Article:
Ealing Council paves way to ban anti-abortion protesters

Media caption,
Louisa says she was harassed outside a clinic

A council has moved to ban anti-abortion protesters from outside a Marie Stopes clinic in west London.

Campaigners have been accused of "harassing" and "intimidating" women outside the Mattock Lane clinic.

Ealing councillors backed the ban in October and now the council's cabinet has voted as part of the next stage in getting the ban enforced.

The Good Counsel Network, which holds daily vigils outside the centre in Mattock Lane, denies harassing women.

Some 3,593 residents have already signed a petition calling for a ban and now an eight-week public consultation will be held from 29 January based on a draft public spaces protection order (PSPO).

This is likely to prohibit people on Mattock Lane from approaching or monitoring women accessing the clinic, congregating in large groups, displaying distressing images and using amplification equipment.

Once the consultation has concluded - on 26 March - the council will decide whether or not to implement the PSPO.

Image caption,
The Good Counsel Network said it has held its vigil for 23 years "without any criminal charges"

More than 300 people wrote to the authority describing the pro-life protesters as "intimidating and harassing".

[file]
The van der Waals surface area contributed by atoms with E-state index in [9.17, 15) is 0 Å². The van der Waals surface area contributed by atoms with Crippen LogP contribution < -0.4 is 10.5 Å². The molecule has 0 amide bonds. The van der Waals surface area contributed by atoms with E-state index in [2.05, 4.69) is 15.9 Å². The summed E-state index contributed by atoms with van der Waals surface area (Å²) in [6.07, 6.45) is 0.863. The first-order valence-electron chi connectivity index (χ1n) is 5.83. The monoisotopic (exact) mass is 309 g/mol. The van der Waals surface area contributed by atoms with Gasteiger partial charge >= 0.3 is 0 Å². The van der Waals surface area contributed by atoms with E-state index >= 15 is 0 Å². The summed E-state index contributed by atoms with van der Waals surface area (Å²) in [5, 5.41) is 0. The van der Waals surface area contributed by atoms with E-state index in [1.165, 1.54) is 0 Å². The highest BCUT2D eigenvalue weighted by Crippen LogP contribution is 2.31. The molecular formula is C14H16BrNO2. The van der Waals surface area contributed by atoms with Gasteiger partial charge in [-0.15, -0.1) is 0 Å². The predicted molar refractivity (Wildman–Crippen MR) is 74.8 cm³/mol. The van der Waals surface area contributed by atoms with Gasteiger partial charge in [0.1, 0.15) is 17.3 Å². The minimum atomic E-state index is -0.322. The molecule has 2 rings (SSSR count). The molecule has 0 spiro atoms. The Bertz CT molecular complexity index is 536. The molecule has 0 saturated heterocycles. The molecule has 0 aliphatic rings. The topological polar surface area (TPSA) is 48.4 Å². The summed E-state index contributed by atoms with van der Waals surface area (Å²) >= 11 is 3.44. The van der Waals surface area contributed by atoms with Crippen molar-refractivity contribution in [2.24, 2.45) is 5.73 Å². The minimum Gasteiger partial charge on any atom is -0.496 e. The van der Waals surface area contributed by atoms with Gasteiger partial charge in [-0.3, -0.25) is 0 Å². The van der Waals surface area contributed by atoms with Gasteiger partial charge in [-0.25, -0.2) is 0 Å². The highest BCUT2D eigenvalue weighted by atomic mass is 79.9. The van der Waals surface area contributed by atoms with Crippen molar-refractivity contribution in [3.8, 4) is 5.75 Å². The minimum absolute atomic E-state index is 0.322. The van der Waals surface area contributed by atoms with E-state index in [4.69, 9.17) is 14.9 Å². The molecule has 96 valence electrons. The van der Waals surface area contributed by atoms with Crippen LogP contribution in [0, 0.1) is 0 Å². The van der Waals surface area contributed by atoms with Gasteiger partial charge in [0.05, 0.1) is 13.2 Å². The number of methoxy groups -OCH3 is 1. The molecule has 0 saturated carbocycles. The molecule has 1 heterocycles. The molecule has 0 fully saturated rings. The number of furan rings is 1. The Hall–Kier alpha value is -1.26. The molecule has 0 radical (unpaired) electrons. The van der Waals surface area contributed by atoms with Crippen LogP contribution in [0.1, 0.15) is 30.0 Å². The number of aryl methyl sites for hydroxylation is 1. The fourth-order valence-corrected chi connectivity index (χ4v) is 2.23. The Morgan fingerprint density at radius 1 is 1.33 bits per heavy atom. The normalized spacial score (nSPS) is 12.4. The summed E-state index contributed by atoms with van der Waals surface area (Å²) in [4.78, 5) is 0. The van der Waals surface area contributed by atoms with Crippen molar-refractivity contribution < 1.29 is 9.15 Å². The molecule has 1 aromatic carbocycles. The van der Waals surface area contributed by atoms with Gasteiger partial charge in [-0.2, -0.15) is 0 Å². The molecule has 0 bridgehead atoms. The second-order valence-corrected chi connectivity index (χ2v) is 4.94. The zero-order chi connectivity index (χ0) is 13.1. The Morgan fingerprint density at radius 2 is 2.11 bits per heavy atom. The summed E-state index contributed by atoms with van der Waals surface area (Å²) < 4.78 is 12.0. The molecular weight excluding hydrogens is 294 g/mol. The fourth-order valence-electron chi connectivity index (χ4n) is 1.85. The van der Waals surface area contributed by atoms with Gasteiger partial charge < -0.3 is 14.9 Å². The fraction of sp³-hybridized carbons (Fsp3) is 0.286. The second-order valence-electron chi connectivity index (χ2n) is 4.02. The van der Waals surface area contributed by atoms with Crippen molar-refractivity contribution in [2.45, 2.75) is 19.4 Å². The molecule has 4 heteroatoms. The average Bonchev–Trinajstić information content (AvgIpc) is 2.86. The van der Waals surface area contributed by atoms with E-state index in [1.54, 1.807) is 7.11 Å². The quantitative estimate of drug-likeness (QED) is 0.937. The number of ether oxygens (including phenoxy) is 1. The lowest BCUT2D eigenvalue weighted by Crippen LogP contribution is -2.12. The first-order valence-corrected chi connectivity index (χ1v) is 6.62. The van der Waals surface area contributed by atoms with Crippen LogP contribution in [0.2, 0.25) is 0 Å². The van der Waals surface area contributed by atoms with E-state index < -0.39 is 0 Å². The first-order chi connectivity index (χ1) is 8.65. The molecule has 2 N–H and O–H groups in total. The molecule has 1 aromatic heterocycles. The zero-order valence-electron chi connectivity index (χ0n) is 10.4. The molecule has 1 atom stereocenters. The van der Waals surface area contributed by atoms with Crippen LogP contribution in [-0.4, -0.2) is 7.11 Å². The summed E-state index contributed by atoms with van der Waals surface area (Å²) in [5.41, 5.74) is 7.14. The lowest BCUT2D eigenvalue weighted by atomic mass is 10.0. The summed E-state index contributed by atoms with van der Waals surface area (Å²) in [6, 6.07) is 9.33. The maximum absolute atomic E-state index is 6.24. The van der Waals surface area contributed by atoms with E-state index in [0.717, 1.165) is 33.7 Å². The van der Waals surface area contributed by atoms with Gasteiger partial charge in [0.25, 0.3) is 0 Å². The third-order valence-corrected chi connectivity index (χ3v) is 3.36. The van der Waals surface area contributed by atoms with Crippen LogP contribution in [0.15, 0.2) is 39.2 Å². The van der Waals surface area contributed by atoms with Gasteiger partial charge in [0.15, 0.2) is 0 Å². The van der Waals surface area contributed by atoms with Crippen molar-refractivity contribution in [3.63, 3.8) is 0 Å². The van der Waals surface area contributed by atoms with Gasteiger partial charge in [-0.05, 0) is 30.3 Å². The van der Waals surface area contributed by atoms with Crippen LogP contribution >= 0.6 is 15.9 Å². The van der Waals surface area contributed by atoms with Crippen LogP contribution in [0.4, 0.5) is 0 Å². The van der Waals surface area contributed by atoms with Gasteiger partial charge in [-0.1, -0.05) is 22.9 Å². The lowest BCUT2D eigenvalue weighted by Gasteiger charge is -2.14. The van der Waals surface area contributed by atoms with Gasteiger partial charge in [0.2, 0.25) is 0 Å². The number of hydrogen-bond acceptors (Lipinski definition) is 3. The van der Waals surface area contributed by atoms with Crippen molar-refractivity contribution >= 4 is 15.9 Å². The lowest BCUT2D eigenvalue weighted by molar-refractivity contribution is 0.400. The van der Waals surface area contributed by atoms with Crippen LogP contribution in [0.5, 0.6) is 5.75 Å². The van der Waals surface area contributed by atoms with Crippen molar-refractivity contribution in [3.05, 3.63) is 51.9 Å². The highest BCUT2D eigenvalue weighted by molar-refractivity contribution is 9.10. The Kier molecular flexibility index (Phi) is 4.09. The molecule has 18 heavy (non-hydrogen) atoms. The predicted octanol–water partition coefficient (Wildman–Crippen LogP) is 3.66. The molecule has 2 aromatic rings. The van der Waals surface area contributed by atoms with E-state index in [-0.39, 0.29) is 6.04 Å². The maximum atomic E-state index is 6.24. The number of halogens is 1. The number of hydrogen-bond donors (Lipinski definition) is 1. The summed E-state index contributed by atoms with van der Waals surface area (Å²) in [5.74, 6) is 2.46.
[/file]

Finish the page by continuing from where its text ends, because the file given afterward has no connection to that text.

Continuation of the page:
Those against abortion have said women are not being offered enough alternatives.

Council leader Julian Bell said: "Ealing Council is committed to ending the intimidation and harassment faced by those seeking legally available medical support.

"Since Ealing first raised this issue, it has become clear that behaviour of this kind is happening at clinics across the country.

"We need ministers to come forward with a national solution to this problem, giving councils and police appropriate powers to prevent intimidation and distress."

Image caption,
Protestors said women were not being offered alternatives to abortion

In a report presented to cabinet, officers concluded that following unsuccessful attempts to negotiate an informal agreement for a "voluntary safe zone" near the clinic entrance, a PSPO was potentially the most appropriate measure.

The report also states the "continued deployment of policing resources" outside the clinic was an "unusual and unnecessary use of local policing resources that could be deployed elsewhere".

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